"The advice we are getting from government is that if you are going to isolate you have to do it for 14 days. So you will need to be in a hotel environment for 14 days to make it truly effective," he said.
"Now that is something we are going to need to think about and consult widely with players, managers, clubs, LMA, PFA - all the stakeholders as we move through into that phase.
"It's certainly something that will be discussed. And ultimately when we get into phase three in particular we will make a decision on that and it will be one that everyone is happy."
Top-flight football was suspended indefinitely on April 3 and the last Premier League fixture was played on March 9.
League officials have previously stressed games will only be played again when it is "safe and appropriate".
Shaw: United players 'excited' for return
Manchester United defender Luke Shaw says the club's players are looking forward to training on Wednesday.
"We have to do our work, keep fit and it'll be nice to be around different people and see the boys again for a bit longer. It's a massive step forward to get on the same training pitch as each other," Shaw told the club's website.
"We're all really excited to be getting back to some normality and we're all going to do everything we possibly can to make sure our training is as safe as it can be.
"We had another group call today when the news was confirmed to us, and you could see how excited the coaches were to be getting back. The players are, of course, but we've been able to keep busy with fitness work, while the coaches have been waiting to be able to put their sessions into action."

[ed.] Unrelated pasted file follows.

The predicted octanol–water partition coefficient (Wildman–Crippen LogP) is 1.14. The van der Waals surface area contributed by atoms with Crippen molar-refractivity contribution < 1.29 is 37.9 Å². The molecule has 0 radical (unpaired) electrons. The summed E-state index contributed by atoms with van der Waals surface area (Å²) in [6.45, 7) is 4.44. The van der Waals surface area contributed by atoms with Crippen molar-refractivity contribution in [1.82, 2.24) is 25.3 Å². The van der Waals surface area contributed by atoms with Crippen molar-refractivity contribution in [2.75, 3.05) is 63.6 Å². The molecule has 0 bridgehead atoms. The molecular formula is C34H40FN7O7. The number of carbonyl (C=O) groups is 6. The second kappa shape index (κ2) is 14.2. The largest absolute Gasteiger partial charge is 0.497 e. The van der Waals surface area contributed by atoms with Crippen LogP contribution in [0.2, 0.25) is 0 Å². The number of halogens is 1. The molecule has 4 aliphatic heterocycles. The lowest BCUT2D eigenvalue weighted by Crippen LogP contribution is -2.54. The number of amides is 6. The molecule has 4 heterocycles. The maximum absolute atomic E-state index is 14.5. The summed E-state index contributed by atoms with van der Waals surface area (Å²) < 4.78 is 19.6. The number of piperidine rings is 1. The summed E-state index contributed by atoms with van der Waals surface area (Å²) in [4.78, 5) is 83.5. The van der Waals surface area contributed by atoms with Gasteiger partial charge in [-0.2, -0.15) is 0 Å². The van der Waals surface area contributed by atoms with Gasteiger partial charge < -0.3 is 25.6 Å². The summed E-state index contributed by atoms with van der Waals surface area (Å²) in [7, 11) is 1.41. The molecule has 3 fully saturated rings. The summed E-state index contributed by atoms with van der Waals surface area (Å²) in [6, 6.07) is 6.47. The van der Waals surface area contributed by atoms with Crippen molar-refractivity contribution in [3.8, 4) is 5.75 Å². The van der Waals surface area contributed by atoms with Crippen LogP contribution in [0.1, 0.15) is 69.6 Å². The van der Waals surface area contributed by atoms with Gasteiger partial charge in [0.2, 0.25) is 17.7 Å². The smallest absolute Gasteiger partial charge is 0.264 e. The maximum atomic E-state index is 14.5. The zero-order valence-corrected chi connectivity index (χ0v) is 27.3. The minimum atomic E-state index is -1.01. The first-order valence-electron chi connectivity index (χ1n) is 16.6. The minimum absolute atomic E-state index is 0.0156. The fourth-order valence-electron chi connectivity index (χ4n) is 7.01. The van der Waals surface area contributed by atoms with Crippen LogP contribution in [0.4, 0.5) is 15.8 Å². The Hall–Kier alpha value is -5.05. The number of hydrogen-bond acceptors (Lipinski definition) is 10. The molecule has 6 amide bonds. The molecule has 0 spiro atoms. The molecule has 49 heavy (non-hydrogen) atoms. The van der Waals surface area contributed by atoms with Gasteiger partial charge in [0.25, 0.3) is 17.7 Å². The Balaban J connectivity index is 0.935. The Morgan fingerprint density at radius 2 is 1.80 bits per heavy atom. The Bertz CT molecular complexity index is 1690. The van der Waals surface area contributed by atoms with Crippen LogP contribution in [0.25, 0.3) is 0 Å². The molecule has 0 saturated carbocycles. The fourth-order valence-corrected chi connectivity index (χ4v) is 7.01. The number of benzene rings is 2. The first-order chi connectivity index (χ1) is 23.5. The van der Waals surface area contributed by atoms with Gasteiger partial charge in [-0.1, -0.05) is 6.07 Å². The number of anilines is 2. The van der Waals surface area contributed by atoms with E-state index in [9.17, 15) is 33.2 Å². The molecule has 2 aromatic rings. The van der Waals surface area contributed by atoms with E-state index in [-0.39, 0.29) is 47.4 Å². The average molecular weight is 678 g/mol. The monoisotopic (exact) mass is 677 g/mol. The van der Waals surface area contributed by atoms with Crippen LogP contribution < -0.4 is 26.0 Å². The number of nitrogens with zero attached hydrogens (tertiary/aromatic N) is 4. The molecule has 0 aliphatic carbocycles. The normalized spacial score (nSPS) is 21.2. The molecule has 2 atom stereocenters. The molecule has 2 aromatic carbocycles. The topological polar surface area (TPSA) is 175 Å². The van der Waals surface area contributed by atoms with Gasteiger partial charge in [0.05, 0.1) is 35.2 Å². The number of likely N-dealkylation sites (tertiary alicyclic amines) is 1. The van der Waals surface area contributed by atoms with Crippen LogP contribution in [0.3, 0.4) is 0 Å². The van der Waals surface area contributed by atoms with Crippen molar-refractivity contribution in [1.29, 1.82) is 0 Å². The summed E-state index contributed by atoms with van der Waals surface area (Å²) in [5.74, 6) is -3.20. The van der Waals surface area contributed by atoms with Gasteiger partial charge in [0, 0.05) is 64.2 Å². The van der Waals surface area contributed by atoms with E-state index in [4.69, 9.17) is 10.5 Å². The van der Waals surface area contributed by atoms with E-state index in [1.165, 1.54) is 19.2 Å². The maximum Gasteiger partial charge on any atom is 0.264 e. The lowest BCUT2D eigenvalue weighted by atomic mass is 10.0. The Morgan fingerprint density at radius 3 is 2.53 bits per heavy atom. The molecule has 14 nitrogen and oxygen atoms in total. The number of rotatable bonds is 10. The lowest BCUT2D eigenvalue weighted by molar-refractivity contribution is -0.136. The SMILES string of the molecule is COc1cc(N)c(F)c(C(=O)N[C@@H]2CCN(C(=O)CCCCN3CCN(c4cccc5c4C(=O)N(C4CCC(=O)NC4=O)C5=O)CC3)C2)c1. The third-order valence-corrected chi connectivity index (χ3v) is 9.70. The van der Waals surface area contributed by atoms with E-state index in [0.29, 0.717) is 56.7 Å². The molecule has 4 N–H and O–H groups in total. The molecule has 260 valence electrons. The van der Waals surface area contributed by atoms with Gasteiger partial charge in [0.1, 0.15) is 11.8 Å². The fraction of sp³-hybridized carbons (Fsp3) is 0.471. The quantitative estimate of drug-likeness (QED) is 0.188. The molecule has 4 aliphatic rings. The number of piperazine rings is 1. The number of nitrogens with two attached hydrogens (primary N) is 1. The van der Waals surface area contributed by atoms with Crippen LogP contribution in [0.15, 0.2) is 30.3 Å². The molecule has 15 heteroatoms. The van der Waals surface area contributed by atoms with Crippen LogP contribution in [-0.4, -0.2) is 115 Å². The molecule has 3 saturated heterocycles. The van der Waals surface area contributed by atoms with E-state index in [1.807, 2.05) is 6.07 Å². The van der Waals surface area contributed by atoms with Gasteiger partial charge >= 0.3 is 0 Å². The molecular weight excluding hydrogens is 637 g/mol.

What will training look like?
In preparation for training in small groups to resume, Premier League clubs have been:
- Disinfecting all training equipment including balls at their training grounds.
- Delivering training kit to players so they can arrive ready to train.
- Marking out designated parking spaces for players with gaps of three spaces between each car.
- Allocating players to different groups of four or five in which they will train on designated pitches.
- Drawing up lists of staggered arrival times for different players.
- Drawing up lists of club employees who will be allowed at the training ground.
Players are aware of the strict rules which will be in place for phase one training.
That means no tackling or spitting and maintaining social distancing from everyone else at all times.
Many players are believed to be encouraged by what they saw after watching games being played again in the Bundesliga this weekend.
German clubs began training in small groups from April 8 with their first round of league fixtures starting on May 16.
Analysis: 'Just the start - but significant'
Sky Sports News' Chief Reporter, Bryan Swanson:
In the Premier League's own words, this is a first step to games resuming when it is safe to do so.
It will please the Premier League this was a unanimous decision because they like their clubs to agree collectively on the big decisions.
This is the first phase but we are not quite at the stage where the green light has been given for games to resume. That's because further talks are planned over the next phase, which is a return to contact training.
It's one step at a time but still a significant decision on the journey towards a Premier League restart.
Training is going to look very different.
This is just the start - but it's a significant start.